The Light In Our Eyes

December 21, 2021

One fine morning we arose
And somehow cooked
Our morning brews
Seventeen machines
From which we could choose
And some of them
Are pretty good

We stare into ceramic darkness
That floods our morning with life
Egad, what’s this?
The sun that shines
In our eyes while we’re trying to write

Piercing light whom I address
One little request if I may
Just please step aside
And shine from behind
My eyes weren’t yet ready to play
My coffee’s not drank
My mind like a bank
Robbed at the break of day
But take it slow if you will
And I’ll dip this quill
And jot down whatever you say

And though I heard every last word
It now seems rather absurd
Like a worm that swallows the bird
And the details may be a bit blurred
But it went something like this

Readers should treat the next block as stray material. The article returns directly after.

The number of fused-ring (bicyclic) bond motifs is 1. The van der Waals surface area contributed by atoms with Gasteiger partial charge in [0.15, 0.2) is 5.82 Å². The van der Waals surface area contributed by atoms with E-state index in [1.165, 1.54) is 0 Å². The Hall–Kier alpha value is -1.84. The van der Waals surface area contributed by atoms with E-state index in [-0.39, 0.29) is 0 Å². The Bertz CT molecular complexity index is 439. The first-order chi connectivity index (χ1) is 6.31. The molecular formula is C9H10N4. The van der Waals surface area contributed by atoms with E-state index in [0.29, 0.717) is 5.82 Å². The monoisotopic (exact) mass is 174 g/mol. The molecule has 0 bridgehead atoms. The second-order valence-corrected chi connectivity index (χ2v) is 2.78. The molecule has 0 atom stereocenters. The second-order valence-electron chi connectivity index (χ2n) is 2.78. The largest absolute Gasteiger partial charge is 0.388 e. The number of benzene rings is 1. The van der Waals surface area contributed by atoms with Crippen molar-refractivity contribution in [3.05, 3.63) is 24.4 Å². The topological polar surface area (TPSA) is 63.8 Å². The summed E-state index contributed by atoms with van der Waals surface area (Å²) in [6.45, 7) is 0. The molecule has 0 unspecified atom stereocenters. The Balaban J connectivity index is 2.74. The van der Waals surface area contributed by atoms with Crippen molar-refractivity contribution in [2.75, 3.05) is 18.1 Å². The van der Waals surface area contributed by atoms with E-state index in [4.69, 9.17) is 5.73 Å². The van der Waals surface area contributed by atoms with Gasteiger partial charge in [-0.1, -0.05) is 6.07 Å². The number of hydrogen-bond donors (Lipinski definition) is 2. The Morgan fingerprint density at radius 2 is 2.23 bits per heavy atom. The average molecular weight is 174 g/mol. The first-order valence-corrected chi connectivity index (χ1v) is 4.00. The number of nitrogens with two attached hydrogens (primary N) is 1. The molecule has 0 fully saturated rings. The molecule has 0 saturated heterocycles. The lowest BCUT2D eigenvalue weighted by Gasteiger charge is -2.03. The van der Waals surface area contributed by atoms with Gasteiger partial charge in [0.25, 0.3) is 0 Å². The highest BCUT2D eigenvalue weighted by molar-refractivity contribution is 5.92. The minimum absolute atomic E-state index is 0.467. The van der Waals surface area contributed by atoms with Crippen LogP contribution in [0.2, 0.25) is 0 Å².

Rest assured…

The moon is in tears
Out under the pier
For her lover’s been stabbed by the light
She’s dressed to the nines
And dark eye shadow lines
Streak her cheeks as the night slowly dies

The clouds collapsed
When lighting made cracks
In the urn in which the wind churned
Out the rain poured
Through cracks in the floor
And the fire no longer burned

Winter’s love has gone cold
There’s nothing left here to hold
You walk in and she just looks away
But the note on the pillow
And her suitcase of snow
Make it clear that she’s leaving today

This season of strife
This fight for your life
This darkness that conquered the world
It’s converted to digits
There’s no way to bridge it
In a blaze of light the plug will be pulled

The night and the storm
This season forlorn
You know them well and you hold them so tight
You let them define you
But let me remind you
The warmth of the sun still brings you delight
And when all things end
I’ll still call you my friend
I am here and I am the light


December 2, 2021

She sat in her chair   
(with concern)